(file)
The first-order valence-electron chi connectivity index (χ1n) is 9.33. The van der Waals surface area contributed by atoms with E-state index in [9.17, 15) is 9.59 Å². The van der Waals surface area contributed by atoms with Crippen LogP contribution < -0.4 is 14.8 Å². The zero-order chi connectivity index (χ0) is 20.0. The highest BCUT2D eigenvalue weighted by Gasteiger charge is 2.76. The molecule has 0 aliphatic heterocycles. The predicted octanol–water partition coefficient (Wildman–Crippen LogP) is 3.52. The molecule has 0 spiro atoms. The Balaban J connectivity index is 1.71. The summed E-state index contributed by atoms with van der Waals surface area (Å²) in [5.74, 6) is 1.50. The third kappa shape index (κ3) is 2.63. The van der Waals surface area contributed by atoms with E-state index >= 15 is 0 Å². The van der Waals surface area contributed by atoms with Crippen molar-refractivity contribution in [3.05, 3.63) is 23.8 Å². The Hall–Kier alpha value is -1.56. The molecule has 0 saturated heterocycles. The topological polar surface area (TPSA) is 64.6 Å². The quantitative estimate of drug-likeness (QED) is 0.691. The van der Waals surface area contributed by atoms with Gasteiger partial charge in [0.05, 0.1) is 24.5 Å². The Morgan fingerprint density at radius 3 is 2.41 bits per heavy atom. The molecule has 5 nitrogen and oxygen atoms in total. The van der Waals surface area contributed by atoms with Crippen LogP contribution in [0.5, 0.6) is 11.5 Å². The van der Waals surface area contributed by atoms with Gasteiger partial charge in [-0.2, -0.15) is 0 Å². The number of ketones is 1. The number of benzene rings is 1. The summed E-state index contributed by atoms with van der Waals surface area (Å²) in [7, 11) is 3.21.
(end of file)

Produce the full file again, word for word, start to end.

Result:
The first-order valence-electron chi connectivity index (χ1n) is 9.33. The van der Waals surface area contributed by atoms with E-state index in [9.17, 15) is 9.59 Å². The van der Waals surface area contributed by atoms with Crippen LogP contribution < -0.4 is 14.8 Å². The zero-order chi connectivity index (χ0) is 20.0. The highest BCUT2D eigenvalue weighted by Gasteiger charge is 2.76. The molecule has 0 aliphatic heterocycles. The predicted octanol–water partition coefficient (Wildman–Crippen LogP) is 3.52. The molecule has 0 spiro atoms. The Balaban J connectivity index is 1.71. The summed E-state index contributed by atoms with van der Waals surface area (Å²) in [5.74, 6) is 1.50. The third kappa shape index (κ3) is 2.63. The van der Waals surface area contributed by atoms with E-state index >= 15 is 0 Å². The van der Waals surface area contributed by atoms with Crippen molar-refractivity contribution in [3.05, 3.63) is 23.8 Å². The Hall–Kier alpha value is -1.56. The molecule has 0 saturated heterocycles. The topological polar surface area (TPSA) is 64.6 Å². The quantitative estimate of drug-likeness (QED) is 0.691. The van der Waals surface area contributed by atoms with Gasteiger partial charge in [0.05, 0.1) is 24.5 Å². The Morgan fingerprint density at radius 3 is 2.41 bits per heavy atom. The molecule has 5 nitrogen and oxygen atoms in total. The van der Waals surface area contributed by atoms with Crippen LogP contribution in [0.5, 0.6) is 11.5 Å². The van der Waals surface area contributed by atoms with Gasteiger partial charge in [-0.2, -0.15) is 0 Å². The number of ketones is 1. The number of benzene rings is 1. The summed E-state index contributed by atoms with van der Waals surface area (Å²) in [7, 11) is 3.21.